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Senior Liberal MP denounces ‘totalitarian’ Chinese rule on secret tape

Asked by one participant on the call if Victorian Premier Daniel Andrews had committed “high treason” with his Belt and Road Initiative agreement with China, Kevin Andrews said: “If we don’t stand up to it now, it’s going to do a lot more damage to the people of China and to the rest of the world.”

The comments, which were recorded and obtained by The Age and The Sydney Morning Herald, come as Prime Minister Scott Morrison also stepped up his pressure on China, saying the Foreign Affairs Minister would from now on assert the foreign affairs power in the constitution and review relationships between China and all state, territory and local governments and universities. Proposed agreements would be vetted to see if they contradicted Australia’s national interest.

Senior government MP Kevin Andrews on a Zoom call talking about China.

Senior government MP Kevin Andrews on a Zoom call talking about China.

In its public commentary, the federal government is usually careful in its rhetoric to avoid naming Mr Xi or the CCP. However, China, as with its main rival the US, often favours a far more aggressive approach to countries it perceives as attacking its interest. On Wednesday, deputy ambassador Wang Xining told the National Press Club that China felt betrayed by the Australian government’s insistence on investigating the causes of COVID-19, citing “indignation, anger and frustration” of the Chinese people.

Richard McGregor, author and China expert for the Lowy Institute, said Mr Andrews’ comments underscored how being hyper-critical of China was increasingly part of attempts by conservative politicians to appeal to their base.

Asked on Thursday if he had any further comment about what he had said, Mr Andrews replied: “I have spoken and written extensively about the CCP regime. I would be surprised if people didn’t know my views.”

But Mr Andrews’ comments to potential party members go further than his previous public statements, a point that could rankle his colleagues, who may query whether Mr Andrews went too far, risking further damage to the Australia-China relationship in an attempt to woo new members to shore up his preselection.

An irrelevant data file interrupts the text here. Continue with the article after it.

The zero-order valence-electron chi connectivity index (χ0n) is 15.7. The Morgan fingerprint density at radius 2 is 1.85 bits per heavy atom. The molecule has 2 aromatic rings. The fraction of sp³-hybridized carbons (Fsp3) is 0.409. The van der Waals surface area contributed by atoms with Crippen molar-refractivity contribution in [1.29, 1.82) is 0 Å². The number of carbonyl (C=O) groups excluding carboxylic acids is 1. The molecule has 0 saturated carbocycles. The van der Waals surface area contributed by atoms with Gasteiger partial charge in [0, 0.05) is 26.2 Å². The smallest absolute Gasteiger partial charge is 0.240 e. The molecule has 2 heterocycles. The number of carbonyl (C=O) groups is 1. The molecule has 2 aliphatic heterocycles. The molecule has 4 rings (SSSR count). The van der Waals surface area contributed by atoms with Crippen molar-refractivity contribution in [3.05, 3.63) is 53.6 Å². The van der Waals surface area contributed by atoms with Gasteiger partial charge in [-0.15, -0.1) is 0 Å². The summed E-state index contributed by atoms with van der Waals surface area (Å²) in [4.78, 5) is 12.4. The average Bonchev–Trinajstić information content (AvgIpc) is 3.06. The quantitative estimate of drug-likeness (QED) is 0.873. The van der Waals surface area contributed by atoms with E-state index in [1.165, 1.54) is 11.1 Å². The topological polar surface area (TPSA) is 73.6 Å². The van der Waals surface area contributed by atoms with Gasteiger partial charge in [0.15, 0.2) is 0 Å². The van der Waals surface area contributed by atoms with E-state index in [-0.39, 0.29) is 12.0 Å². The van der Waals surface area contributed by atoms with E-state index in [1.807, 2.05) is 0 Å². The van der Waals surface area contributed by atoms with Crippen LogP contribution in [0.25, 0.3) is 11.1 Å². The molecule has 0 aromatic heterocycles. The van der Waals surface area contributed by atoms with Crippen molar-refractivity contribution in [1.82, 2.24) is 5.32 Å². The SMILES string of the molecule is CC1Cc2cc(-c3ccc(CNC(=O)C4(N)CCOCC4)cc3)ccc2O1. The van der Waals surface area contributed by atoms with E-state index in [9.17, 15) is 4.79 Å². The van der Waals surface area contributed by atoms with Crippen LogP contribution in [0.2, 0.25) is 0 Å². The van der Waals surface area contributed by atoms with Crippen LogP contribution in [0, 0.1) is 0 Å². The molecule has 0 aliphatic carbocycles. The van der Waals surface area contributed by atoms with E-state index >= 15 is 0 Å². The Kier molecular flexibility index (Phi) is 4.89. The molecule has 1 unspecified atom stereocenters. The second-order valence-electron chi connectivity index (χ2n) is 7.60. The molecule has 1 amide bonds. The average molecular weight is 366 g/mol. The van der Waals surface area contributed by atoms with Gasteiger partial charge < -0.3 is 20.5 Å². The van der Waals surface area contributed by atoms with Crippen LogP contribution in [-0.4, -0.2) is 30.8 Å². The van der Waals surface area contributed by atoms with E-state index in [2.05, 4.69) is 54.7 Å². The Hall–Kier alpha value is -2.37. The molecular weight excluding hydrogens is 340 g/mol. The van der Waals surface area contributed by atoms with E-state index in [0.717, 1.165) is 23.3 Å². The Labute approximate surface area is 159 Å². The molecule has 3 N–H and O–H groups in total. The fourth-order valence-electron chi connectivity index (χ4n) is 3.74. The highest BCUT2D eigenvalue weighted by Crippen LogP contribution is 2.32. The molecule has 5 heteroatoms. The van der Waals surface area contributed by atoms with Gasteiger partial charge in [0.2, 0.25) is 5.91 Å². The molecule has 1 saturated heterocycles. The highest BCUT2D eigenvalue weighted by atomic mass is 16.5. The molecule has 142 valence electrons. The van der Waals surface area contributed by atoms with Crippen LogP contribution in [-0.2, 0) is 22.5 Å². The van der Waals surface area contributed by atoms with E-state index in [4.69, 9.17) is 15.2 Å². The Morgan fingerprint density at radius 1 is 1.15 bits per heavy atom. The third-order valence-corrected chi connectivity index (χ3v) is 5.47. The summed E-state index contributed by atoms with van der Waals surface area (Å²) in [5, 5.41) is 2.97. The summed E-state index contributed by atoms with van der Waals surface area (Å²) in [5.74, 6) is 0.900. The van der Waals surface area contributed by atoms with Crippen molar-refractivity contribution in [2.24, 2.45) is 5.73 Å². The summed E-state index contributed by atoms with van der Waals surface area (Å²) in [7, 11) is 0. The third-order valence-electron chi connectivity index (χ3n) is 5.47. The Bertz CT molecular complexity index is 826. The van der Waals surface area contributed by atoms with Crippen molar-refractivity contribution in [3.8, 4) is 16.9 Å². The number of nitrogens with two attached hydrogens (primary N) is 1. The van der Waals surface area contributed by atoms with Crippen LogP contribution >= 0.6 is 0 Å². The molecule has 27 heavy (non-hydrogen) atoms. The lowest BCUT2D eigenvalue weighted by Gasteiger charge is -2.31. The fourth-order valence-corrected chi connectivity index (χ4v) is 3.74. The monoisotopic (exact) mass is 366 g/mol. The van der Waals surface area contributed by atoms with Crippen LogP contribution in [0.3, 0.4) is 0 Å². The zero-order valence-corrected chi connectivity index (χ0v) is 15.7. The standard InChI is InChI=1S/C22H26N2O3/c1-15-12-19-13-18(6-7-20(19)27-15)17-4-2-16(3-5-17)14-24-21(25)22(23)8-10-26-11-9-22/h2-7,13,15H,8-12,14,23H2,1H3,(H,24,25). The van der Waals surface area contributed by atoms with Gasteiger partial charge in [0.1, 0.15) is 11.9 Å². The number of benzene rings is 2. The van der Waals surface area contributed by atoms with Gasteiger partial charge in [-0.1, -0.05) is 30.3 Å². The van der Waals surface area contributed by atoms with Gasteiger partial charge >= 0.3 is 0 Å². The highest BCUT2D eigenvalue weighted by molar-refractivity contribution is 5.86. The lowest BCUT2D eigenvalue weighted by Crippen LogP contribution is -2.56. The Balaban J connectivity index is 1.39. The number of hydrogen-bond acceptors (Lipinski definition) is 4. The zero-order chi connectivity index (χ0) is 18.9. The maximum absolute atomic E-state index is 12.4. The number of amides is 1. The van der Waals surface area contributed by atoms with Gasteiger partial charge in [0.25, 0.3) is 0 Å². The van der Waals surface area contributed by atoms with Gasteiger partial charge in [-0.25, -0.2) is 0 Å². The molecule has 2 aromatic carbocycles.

Flexing his muscles in the region. Xi Jinping speaks after reviewing the Chinese People's Liberation Army Navy fleet in the South China Sea in 2018.

Flexing his muscles in the region. Xi Jinping speaks after reviewing the Chinese People’s Liberation Army Navy fleet in the South China Sea in 2018.Credit:AP

In his comments to the Christian-aligned audience, Mr Andrews hit a number of hot-button issues, saying: “We’ve seen aggression in the China Sea, both the South China Sea and the East China Sea. We’ve seen more oppression in China. We’ve seen this bellicose nationalism from President Xi Jinping.”

Uighur people in Xinjiang province were “being transported to other parts of China to work effectively as slave labour”, he said, and religious freedoms were being “trodden on” by the Chinese Communist Party.

He also accused China of “a complete trampling” of the agreement with Britain to allow Hong Kongers to enjoy more freedom than their fellow citizens on mainland China. “And we’ve seen people now being arrested in China, simply for proclaiming some sort of democratic rights and being told that they’re being treasonous to China.”

On the Belt and Road Initiative, China’s plan to establish global trade links, aid, infrastructure and communications, Mr Andrews said it was “essentially about China projecting its place in the world, into every other part of the world” with the intention of making nations “essentially indebted to China”.

The Australian government’s “clear advice to Victoria was that they should not sign up” to Belt and Road, he said.

“Despite that being well known to Victoria, the Premier of this state, Dan Andrews, decided that he would sign up … this is great propaganda value for China. China can say, ‘Oh, look here … Australia has signed up to the Belt and Road Initiative’. And so it plays into the strategic view that China is propounding around the world.”

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Mr McGregor said Mr Andrews, “as a devout Catholic, has naturally long been critical of Chinese practices, like the old one-child policy, and no one could blame him for that. But describing the Xi government as ‘the most complete totalitarian regime that has ever existed’ goes beyond that. It’s red meat to the base, and really a no-lose proposition for someone in his position.”

As defence minister in 2015, Mr Andrews said Australia had “made clear its opposition to any coercive or unilateral actions to change the status quo in the South and East China Sea”, including militarising reclaimed islands.

In 2016, he urged the government to embark on “freedom of navigation” exercises within 12 nautical miles of the contested islands to assert the need for unrestricted trade routes in the area.

In May, Mr Andrews signed a joint statement organised by former Hong Kong governor Christopher Patten and former British foreign secretary Malcolm Rifkind, saying China’s controversial national security law was a “comprehensive assault on [Hong Kong]’s autonomy, rule of law and fundamental freedoms” and a “flagrant breach” of the Chinese-British Joint Declaration that returned the city to China in 1997.

People of Chinese ancestry account for 15.5 per cent of Mr Andrews’ constituency of Menzies.

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